Lazarus –  Meet the impossible plane with a human engine

Lazarus – Meet the impossible plane with a human engine

Students at the University of Southampton have been working diligently on an ambitious and awesome project: to power flight with a single pilot, or human-powered aircraft (HPA). After years in the making, their dream became reality this year when they won first place for Lazarus – their custom-designed HPA.

Formula Flight, a competition organised by the Royal Aeronautical Society’s Human Powered Flight Group, sees contestants try to fly aircraft using only their physical power.

With its unique combination of grit and engineering skills, the event makes extreme engineering soar. It’s like a marathon…with wings! Unfortunately, with our puny human muscles only able to put out maximum power for short bursts at best, the low-speed lightweight craft is necessary.

SUHPA recently unveiled its latest project, Super Lazarus.

The vehicle has achieved a dramatic weight reduction from earlier models. Constructed from XPA foam, carbon fiber and balsa wood for a superior strength-to-weight ratio, this impressive aircraft boasts a 78-foot wingspan with an empty weight of just 112 pounds.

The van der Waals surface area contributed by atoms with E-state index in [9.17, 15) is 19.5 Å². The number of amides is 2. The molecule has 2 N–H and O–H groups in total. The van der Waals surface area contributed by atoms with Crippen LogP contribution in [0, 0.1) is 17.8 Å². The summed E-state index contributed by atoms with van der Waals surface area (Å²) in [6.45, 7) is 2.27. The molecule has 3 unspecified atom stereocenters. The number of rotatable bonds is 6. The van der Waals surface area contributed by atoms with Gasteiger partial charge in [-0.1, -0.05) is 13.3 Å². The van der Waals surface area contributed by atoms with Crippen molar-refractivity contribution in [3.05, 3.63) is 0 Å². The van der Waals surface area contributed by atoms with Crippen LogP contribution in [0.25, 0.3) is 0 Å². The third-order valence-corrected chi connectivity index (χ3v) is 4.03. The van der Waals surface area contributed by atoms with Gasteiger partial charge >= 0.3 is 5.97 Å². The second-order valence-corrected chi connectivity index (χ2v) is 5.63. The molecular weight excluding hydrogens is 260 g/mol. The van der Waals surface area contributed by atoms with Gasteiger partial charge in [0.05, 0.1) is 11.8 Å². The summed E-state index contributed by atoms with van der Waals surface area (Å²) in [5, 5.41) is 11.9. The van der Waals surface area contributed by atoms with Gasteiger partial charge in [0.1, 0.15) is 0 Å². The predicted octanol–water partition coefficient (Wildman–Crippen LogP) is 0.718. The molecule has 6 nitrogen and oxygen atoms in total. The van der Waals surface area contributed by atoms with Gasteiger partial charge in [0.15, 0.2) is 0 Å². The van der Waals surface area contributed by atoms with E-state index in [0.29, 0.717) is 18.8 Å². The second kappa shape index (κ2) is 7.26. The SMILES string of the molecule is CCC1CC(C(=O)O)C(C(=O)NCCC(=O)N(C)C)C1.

Its nearly 10-foot propeller can be engaged to generate 400W of power – enough to launch the 13′ long elevator and 6.56′ rudder into flight.

Super Lazarus was flown by an outside pilot to demonstrate its potential and highlight how SUHPA is open to collaborating with people from all kinds of backgrounds.

The team had already participated in this year’s Icarus Cup competition hosted by BHPFC – soaring ever further into the realm of Human Powered Aviation – and despite not claiming any trophies, the Super Lazarus team had a stunning success; their flight soared for an impressive 31 seconds.

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